Ct Photo by: David Burgis , DAVID PU'U

Creative Types

Angela Izzo

By Essie Lustig 05/31/2012

Going to California

Angela Izzo came to Ventura via New York and Florida, and you can still hear a sweet twinge of an East Coast accent when she says she was genuinely drawn to California because she is a creative person. Originally a student of visual journalism at Brooks Institute, Izzo quickly found herself absorbed in a documentation process that she has undertaken for the past four years: a visual chronicle of Ventura’s burgeoning and well-established bands.

Guerrilla in the midst

Sneaking through doors, past bouncers and linebacker-size security guards, stealthily excusing herself with lines bordering on comical, Izzo was frequently able to shoot some of rock ’n’ roll’s most innovative acts from The Raconteurs to Lykke Li. When she came to Ventura, she decided she wanted to make a music video, but in order to make a music video, she needed a song. “I found Amelia [Ralston-Okabayashi] from Crippled Puppies and just said, ‘Let’s record a song.’ ” So they recorded “Fake is the New Real,” which is still available on Izzo’s YouTube channel.  Since then she has photographed dozens of local musicians, from Tall Tales and the Silver Lining to Neal Casal, and directed music videos for Gypsy Death Star, Todd Hannigan and Alexandra and the Starlight Band among others.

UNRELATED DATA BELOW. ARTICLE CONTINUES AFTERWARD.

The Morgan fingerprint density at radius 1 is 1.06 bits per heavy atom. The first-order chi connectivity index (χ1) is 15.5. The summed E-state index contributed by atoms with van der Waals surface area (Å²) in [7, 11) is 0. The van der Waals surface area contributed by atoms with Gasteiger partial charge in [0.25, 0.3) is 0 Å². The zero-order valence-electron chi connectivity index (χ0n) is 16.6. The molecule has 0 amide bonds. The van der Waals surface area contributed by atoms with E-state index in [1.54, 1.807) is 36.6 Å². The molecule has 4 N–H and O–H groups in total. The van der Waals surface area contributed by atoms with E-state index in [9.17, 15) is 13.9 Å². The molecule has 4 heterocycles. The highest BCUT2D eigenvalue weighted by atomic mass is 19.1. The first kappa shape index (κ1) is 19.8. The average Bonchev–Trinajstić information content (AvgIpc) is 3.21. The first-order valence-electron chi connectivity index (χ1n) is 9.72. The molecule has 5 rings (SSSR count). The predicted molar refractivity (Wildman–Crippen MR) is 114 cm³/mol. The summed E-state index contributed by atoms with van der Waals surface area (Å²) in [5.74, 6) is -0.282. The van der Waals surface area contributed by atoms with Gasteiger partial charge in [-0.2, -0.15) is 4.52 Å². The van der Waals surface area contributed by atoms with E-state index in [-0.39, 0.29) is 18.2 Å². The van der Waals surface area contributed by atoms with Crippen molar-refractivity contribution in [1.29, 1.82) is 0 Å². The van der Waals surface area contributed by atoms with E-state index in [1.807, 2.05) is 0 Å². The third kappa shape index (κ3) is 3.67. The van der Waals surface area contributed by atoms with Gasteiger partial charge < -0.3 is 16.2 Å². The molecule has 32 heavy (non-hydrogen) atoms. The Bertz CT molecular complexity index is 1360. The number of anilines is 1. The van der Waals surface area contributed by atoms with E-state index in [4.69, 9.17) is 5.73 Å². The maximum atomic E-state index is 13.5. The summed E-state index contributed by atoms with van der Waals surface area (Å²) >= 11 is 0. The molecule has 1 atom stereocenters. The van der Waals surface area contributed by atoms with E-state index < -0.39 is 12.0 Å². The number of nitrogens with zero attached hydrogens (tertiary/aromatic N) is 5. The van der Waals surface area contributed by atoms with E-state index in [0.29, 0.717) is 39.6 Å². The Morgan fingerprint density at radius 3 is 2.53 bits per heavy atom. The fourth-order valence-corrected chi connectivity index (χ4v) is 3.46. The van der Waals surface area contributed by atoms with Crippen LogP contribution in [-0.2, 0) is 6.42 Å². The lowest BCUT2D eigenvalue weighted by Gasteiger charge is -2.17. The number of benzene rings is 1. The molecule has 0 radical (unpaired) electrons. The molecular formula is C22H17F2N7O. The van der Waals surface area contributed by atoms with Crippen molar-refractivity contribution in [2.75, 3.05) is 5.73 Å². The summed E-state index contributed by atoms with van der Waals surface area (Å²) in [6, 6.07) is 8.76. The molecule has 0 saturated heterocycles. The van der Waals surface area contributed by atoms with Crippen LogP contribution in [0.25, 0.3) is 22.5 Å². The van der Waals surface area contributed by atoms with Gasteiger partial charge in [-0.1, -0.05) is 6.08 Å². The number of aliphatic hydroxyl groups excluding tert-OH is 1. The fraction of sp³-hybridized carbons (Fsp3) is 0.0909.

Perception is reality

“I came here and I saw this great talent right here, this amazing quality of music,” Izzo said of her discovery of Ventura’s ever-growing community of bands and artists. In 2009, she released, “We Love the Art Barn,” a documentary film that screened at the Ventura Film Festival about the colorful venue. It is clear she found a sense of community in Ventura, a town she finds enchanting. “It’s so beautiful, you know, the weather’s nice. Of course there is the beach and everyone is pretty laid back . . . well, not too laid back. I just noticed this big family. It took me about three years to get to know people, but now I feel I’ve earned the respect [of the musicians]. It’s better when they’re comfortable around me so they can be themselves.”

Keeping it professional (sometimes)

Izzo knows that it is easy to mix business with rock ’n’ roll, but friendships aside, she keeps a professional distance. She knows she is a documentarian, having spent the last four years piecing together footage of local bands with interviews and stills, a project she’s still trying to figure out a title for. As she forges her bonds with the artists, occasionally she loses her focus; but as a visual journalist inspired by Annie Leibovitz and Autumn de Wilde, Izzo feels a sense of responsibility. “Sometimes you could get lost in the party,“ she says, but adds, “I feel I have a social obligation.”

Passing the torch

Although she is only 26, Izzo may serve as a role model for future guerrilla music documentarians, and she can even espouse a little bit of advice; “Don’t quit. You never know who you’ll meet or what bands you’ll end up working with. There is a story behind each image. Besides, it’s fun. They [the artists] have to be able to trust you. Just keep at it.

To view Angela Izzo’s work, visit www.izzoimages.com.

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